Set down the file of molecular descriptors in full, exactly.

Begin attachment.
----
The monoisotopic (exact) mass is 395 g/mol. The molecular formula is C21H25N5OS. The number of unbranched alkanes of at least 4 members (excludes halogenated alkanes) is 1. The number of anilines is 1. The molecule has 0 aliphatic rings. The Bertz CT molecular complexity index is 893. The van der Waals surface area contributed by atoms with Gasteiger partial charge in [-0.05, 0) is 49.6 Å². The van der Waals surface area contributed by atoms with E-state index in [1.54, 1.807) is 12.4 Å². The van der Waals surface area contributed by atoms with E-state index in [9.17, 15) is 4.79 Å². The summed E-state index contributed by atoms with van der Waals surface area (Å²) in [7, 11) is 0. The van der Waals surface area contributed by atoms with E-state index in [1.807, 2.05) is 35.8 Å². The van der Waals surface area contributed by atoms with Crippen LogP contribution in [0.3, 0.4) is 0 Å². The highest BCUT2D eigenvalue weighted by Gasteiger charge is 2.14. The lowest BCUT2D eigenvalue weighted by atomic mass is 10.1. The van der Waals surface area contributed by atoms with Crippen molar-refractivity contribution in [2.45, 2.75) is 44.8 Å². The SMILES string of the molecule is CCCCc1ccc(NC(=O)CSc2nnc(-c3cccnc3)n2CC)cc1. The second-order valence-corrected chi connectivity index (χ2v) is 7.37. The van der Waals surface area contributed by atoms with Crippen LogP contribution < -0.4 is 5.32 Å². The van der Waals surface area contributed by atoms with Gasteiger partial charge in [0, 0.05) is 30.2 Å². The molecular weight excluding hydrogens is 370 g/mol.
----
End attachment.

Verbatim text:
The monoisotopic (exact) mass is 395 g/mol. The molecular formula is C21H25N5OS. The number of unbranched alkanes of at least 4 members (excludes halogenated alkanes) is 1. The number of anilines is 1. The molecule has 0 aliphatic rings. The Bertz CT molecular complexity index is 893. The van der Waals surface area contributed by atoms with Gasteiger partial charge in [-0.05, 0) is 49.6 Å². The van der Waals surface area contributed by atoms with E-state index in [1.54, 1.807) is 12.4 Å². The van der Waals surface area contributed by atoms with E-state index in [9.17, 15) is 4.79 Å². The summed E-state index contributed by atoms with van der Waals surface area (Å²) in [7, 11) is 0. The van der Waals surface area contributed by atoms with E-state index in [1.807, 2.05) is 35.8 Å². The van der Waals surface area contributed by atoms with Crippen LogP contribution in [0.3, 0.4) is 0 Å². The highest BCUT2D eigenvalue weighted by Gasteiger charge is 2.14. The lowest BCUT2D eigenvalue weighted by atomic mass is 10.1. The van der Waals surface area contributed by atoms with Crippen molar-refractivity contribution in [2.45, 2.75) is 44.8 Å². The SMILES string of the molecule is CCCCc1ccc(NC(=O)CSc2nnc(-c3cccnc3)n2CC)cc1. The second-order valence-corrected chi connectivity index (χ2v) is 7.37. The van der Waals surface area contributed by atoms with Crippen LogP contribution < -0.4 is 5.32 Å². The van der Waals surface area contributed by atoms with Gasteiger partial charge in [0, 0.05) is 30.2 Å². The molecular weight excluding hydrogens is 370 g/mol.